Born 1988 in Okayama Prefecture. He became familiar with drums from the age of 3 and first performed on stage at the age of 6. At the age of 16 he won the highest award at youngest age ever in the Tokyo International Japanese Drum Competition / Big Drums Division. Yamabe has pursued a wide range of collaborations with entertainers such as Japanese Enka singers, the internet character Kyary Pamyu Pamyu as well as Japanese Pop and Rock musicians, and he has also expanded his activities as a professional musician overseas. He has also participated in the Japanese concert WA! Of the large-scale international entertainment series FUERZA BRUTA, which has attracted total audience of more than 5 million in 30 countries and regions around the world.
*5 Kakushin Tomoyoshi (Satsuma Biwa)
Born 1965 in Tokyo. Tomoyoshi began taking lessons from an early age in a range of traditional Japanese arts, and with the encouragement of his father he began to study the art of Satsuma Biwa under Kinshi Tsuruta. In addition to performances of the traditional repertory, he has also continued to perform in collaboration with musicians from other genres both in Japan and abroad. Recently, he has also performed biwa music for the video game Monster Hunter. Tomoyoshi has also worked as a consultant on traditional performing arts for some long-running TV dramas on NHK (Japan’s National Broadcasting Corporation) and is a regular on NHK Radio programs.
*6 “Shuko no Hana”
With main members including the Kabuki actor Somegoro Ichikawa VII (now Koshiro Matsumoto, head of the Matsumoto school of Nihon Buyo), the Nihon Buyo artist Kanjuro Fujima (head of the Sōke Fujima school) and Kikunojo Onoe (head of the Onoe school of Nihon Buyo), this group was active from 2008 to 2014 giving performances that that went beyond classical Kabuki to present programs representing a varied range of interests. As one of the young Kabuki actors participating, Kazutaro used the name Shunko to write and direct productions including Wakagi Kurabe Naniwa no Hishiori (2013).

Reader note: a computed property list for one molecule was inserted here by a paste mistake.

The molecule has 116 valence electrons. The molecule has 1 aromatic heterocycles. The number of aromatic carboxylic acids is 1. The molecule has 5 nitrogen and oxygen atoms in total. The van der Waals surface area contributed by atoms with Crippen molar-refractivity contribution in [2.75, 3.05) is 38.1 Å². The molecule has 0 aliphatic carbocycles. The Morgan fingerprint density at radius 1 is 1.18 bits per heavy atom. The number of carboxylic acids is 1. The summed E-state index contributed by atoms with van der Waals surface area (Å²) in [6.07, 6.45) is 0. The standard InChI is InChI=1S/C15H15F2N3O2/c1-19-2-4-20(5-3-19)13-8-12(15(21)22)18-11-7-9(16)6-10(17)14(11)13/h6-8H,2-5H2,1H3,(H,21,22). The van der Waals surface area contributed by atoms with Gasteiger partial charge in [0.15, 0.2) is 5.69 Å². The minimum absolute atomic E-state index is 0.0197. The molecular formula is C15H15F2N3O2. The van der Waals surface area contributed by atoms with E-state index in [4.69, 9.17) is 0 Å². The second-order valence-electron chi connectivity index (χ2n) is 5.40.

*7 Kabuki Academy “Kabuki School for Children – Terakoya”
This was a school (workshop) organized by the Shochiku Company with instructors actually involved in Kabuki for the purpose of teaching children such those involved in Nihon Buyo dance and child actors acting in Kabuki such skills required for movement (such as control of the hem) and proper etiquette when wearing traditional Japanese costume. In the summer of 2019, the students of this school performed in a production of the play Yon-Yushi (Four Heroes). Kazutaro wrote, directed and choreographed and arranged the music for the production.
Rooted in the Noh play Okina, which combines a ceremony of holy music praying for peace in the realm, the Sanbaso dance is said to be a celebration of an abundant harvest and is characterized by a rigorous beating of time with the feet to firm up the ground for farming, while the ringing of bells represents the sowing of seeds, which suggests the wish for abundant harvests to come. And elements of it can be seen in Kabuki and Ningyo Joruri (Japanese puppet theater with narrative recitation and dialog accompanied by a shamisen) and also the various folk arts and puppet plays that remain in regions around Japan.
The Kanginshu is an early 16th century collection of 311 Japanese songs and ballads that was popular in the Muromachi Period.
*10 Art Kabuki Music Live
This project is a spin-off from ART Kabuki in which the main traditional instrument performers from that production, namely Sho Asano (Tsugaru shamisen), Suiho Tosha (traditional Japanese flute), Tomoya Nakai (25-stringed koto) and Taishi Yamabe (Taiko drum) perform concerts. Also participating in the concerts will be Kazutaro and other dancers.